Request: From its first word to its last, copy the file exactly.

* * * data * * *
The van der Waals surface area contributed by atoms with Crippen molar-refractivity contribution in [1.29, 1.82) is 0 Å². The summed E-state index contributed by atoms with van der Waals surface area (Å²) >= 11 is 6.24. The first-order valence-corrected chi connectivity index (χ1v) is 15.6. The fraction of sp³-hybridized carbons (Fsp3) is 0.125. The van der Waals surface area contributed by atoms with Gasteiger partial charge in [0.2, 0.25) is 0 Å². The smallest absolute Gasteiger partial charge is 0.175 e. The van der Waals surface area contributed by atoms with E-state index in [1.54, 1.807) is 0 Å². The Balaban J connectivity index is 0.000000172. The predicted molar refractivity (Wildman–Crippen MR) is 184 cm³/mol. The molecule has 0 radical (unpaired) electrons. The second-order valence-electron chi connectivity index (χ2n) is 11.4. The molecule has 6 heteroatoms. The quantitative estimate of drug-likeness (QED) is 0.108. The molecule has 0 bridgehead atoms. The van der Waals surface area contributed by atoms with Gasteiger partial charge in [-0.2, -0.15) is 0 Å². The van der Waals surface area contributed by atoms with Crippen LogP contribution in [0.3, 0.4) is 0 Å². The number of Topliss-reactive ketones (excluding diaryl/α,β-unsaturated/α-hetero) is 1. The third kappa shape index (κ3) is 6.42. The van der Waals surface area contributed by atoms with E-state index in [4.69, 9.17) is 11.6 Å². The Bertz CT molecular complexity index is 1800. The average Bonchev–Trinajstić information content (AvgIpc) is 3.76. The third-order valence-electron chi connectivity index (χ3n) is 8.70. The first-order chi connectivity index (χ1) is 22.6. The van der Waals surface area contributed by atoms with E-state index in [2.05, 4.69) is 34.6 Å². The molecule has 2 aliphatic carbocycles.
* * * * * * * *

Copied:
The van der Waals surface area contributed by atoms with Crippen molar-refractivity contribution in [1.29, 1.82) is 0 Å². The summed E-state index contributed by atoms with van der Waals surface area (Å²) >= 11 is 6.24. The first-order valence-corrected chi connectivity index (χ1v) is 15.6. The fraction of sp³-hybridized carbons (Fsp3) is 0.125. The van der Waals surface area contributed by atoms with Gasteiger partial charge in [0.2, 0.25) is 0 Å². The smallest absolute Gasteiger partial charge is 0.175 e. The van der Waals surface area contributed by atoms with E-state index in [1.54, 1.807) is 0 Å². The Balaban J connectivity index is 0.000000172. The predicted molar refractivity (Wildman–Crippen MR) is 184 cm³/mol. The molecule has 0 radical (unpaired) electrons. The second-order valence-electron chi connectivity index (χ2n) is 11.4. The molecule has 6 heteroatoms. The quantitative estimate of drug-likeness (QED) is 0.108. The molecule has 0 bridgehead atoms. The van der Waals surface area contributed by atoms with Gasteiger partial charge in [-0.2, -0.15) is 0 Å². The van der Waals surface area contributed by atoms with Crippen LogP contribution in [0.3, 0.4) is 0 Å². The number of Topliss-reactive ketones (excluding diaryl/α,β-unsaturated/α-hetero) is 1. The third kappa shape index (κ3) is 6.42. The van der Waals surface area contributed by atoms with E-state index in [4.69, 9.17) is 11.6 Å². The Bertz CT molecular complexity index is 1800. The average Bonchev–Trinajstić information content (AvgIpc) is 3.76. The third-order valence-electron chi connectivity index (χ3n) is 8.70. The first-order chi connectivity index (χ1) is 22.6. The van der Waals surface area contributed by atoms with E-state index in [2.05, 4.69) is 34.6 Å². The molecule has 2 aliphatic carbocycles.